Here in a valley (2000 m above sea level) the sun is starting operate harder at about 1 pm and it becomes blazing heat and each snip of shade is saving.

Day 0

The road ride with full load to the starting point of CTR took me 20 minutes more than without load. Also lower gears were used. I found camping near Indian Creek Trailhead; there was one participant (Sean from California). I saw similar bags, carbon Cannondale 29er with lefty... it looks like very light equipment. We chatted a little bit, and then I rode to check the beginning of the trail. There was a light downhill, narrow trail, a few stones, roots, some switchbacks, creek, green forest around and meadow. Just like in Beskidy Mountain in Poland – I thought. I like it! After crossing a creek I made a turnover because the sky begun to rebel. I went to the Rampart Food Market for Chamburger (Food Market in the middle of forest!) and then fast back to the camping place. When I pitched a tent it started raining.

Next the rain stopped and few guys joined, one of which (Nathaniel) treat me a beer. If I am correct it turned out next, only one of them finished CTR.

I felt very excited about the next day.

CTR - day 1 photo gallery 

CTR began on a small, gravel parking lot surrounded by forests. I was much more before the start time but the parking was full of vans and cars, around which participants prepared themselves and unique equipment (I saw full range of bikes starting from full suspension bikes through hardtails, singlespeeds to 29ers). I found Stefan – organizer, which explained me how to use SPOT GPS tracker. Participants gathered together quite long and the event started with 15 minutes slip at 6:45. The start was preceded by short speech given by Stefan who mentioned that the weather forecast is not conducive for us for the next couple of days and we should be prepared for thunderstorms.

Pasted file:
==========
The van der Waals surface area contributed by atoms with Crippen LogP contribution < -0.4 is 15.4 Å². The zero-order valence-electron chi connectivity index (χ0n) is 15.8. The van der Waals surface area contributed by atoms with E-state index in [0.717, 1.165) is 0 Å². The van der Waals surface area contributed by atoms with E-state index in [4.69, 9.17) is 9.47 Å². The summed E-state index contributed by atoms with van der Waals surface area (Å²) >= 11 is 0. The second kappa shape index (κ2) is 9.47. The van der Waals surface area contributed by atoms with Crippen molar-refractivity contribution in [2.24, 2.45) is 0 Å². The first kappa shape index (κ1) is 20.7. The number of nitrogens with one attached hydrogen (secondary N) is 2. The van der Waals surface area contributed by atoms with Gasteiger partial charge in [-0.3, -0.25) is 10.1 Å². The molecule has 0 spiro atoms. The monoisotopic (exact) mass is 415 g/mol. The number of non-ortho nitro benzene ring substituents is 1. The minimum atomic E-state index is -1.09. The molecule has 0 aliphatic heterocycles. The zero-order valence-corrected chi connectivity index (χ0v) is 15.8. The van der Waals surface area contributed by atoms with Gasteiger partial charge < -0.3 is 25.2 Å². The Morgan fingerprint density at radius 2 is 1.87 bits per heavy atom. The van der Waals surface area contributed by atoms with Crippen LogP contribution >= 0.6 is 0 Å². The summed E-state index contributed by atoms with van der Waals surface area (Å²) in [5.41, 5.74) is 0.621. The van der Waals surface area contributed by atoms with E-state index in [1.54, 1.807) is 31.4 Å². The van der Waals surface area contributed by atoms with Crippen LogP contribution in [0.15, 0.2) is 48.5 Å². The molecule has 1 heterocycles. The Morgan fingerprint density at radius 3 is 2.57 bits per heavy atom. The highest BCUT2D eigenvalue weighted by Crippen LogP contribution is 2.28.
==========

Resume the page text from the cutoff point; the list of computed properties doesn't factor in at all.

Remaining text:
About 40 participants started moving slowly down in the direction of Indian Creek. At the first technical jump on a narrow path a small traffic jam was created. One moment further I saw someone who crushed on the soil not dangerously. At the beginning the route leads through forest with soppy terrain. It got steep and it was necessary to push a bike. After some time of hilltop and traverse riding, downhill began with massive amount of switchbacks (revelation!).

After crossing the Platte River the terrain and ground changed completely – it becomes dry and sandy-gravelly. The trail guides cleverly by bends, not very steep, so most of the time it is possible to manage uphill even with load. I have tried ride quite fast through this section – a little desert uncovered on a ridge – before the sun reached zenith and made horribly hot. The landscape was totally different in comparison with those in Poland. Unfortunatelly, the section finished and one must made a detour using gravel and paved roads around wilderness area, where bikes are prohibited.

I found pleasent restaurant in Bailey. I have eaten cheese soup but I was not able to eat pasta with meat because main course was huge. I also stop off gas station for resupply and set off. It was quite a lot of time to twilight to cover a highway leading to Kenosha Pass. At the beginning the higway was without a shoulder until additional lane for slow vehicles appeared on uphill.